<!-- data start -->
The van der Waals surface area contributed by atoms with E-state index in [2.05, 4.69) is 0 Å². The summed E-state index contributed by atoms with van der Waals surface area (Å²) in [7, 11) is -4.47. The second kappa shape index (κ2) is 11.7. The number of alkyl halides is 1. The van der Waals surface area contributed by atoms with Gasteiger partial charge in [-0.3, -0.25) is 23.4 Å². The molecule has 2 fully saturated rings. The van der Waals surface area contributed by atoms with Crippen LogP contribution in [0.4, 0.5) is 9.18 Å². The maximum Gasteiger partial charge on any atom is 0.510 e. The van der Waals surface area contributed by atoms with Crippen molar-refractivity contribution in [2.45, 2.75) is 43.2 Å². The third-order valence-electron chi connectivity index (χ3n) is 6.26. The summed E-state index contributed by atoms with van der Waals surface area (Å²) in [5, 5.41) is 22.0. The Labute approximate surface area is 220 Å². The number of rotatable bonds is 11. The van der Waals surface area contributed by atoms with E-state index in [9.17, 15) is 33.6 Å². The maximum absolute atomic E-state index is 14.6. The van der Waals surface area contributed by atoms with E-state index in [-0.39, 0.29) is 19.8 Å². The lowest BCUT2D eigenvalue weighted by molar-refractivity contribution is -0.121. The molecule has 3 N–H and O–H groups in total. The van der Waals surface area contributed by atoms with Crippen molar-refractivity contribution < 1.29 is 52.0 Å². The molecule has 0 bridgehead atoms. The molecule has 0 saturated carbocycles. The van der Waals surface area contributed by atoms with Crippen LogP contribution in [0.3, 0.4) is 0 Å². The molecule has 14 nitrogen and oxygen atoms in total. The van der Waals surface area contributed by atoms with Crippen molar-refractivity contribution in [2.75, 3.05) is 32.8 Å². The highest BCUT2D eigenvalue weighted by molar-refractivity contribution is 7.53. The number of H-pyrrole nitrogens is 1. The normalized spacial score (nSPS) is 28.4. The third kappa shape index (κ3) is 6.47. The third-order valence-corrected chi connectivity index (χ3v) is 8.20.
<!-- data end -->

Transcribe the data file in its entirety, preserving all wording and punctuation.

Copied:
The van der Waals surface area contributed by atoms with E-state index in [2.05, 4.69) is 0 Å². The summed E-state index contributed by atoms with van der Waals surface area (Å²) in [7, 11) is -4.47. The second kappa shape index (κ2) is 11.7. The number of alkyl halides is 1. The van der Waals surface area contributed by atoms with Gasteiger partial charge in [-0.3, -0.25) is 23.4 Å². The molecule has 2 fully saturated rings. The van der Waals surface area contributed by atoms with Crippen LogP contribution in [0.4, 0.5) is 9.18 Å². The maximum Gasteiger partial charge on any atom is 0.510 e. The van der Waals surface area contributed by atoms with Crippen molar-refractivity contribution in [2.45, 2.75) is 43.2 Å². The third-order valence-electron chi connectivity index (χ3n) is 6.26. The summed E-state index contributed by atoms with van der Waals surface area (Å²) in [5, 5.41) is 22.0. The Labute approximate surface area is 220 Å². The number of rotatable bonds is 11. The van der Waals surface area contributed by atoms with E-state index in [9.17, 15) is 33.6 Å². The maximum absolute atomic E-state index is 14.6. The van der Waals surface area contributed by atoms with E-state index in [-0.39, 0.29) is 19.8 Å². The lowest BCUT2D eigenvalue weighted by molar-refractivity contribution is -0.121. The molecule has 3 N–H and O–H groups in total. The van der Waals surface area contributed by atoms with Crippen molar-refractivity contribution < 1.29 is 52.0 Å². The molecule has 0 bridgehead atoms. The molecule has 0 saturated carbocycles. The van der Waals surface area contributed by atoms with Crippen LogP contribution in [0.3, 0.4) is 0 Å². The molecule has 14 nitrogen and oxygen atoms in total. The van der Waals surface area contributed by atoms with Crippen molar-refractivity contribution in [2.75, 3.05) is 32.8 Å². The highest BCUT2D eigenvalue weighted by molar-refractivity contribution is 7.53. The number of H-pyrrole nitrogens is 1. The normalized spacial score (nSPS) is 28.4. The third kappa shape index (κ3) is 6.47. The third-order valence-corrected chi connectivity index (χ3v) is 8.20.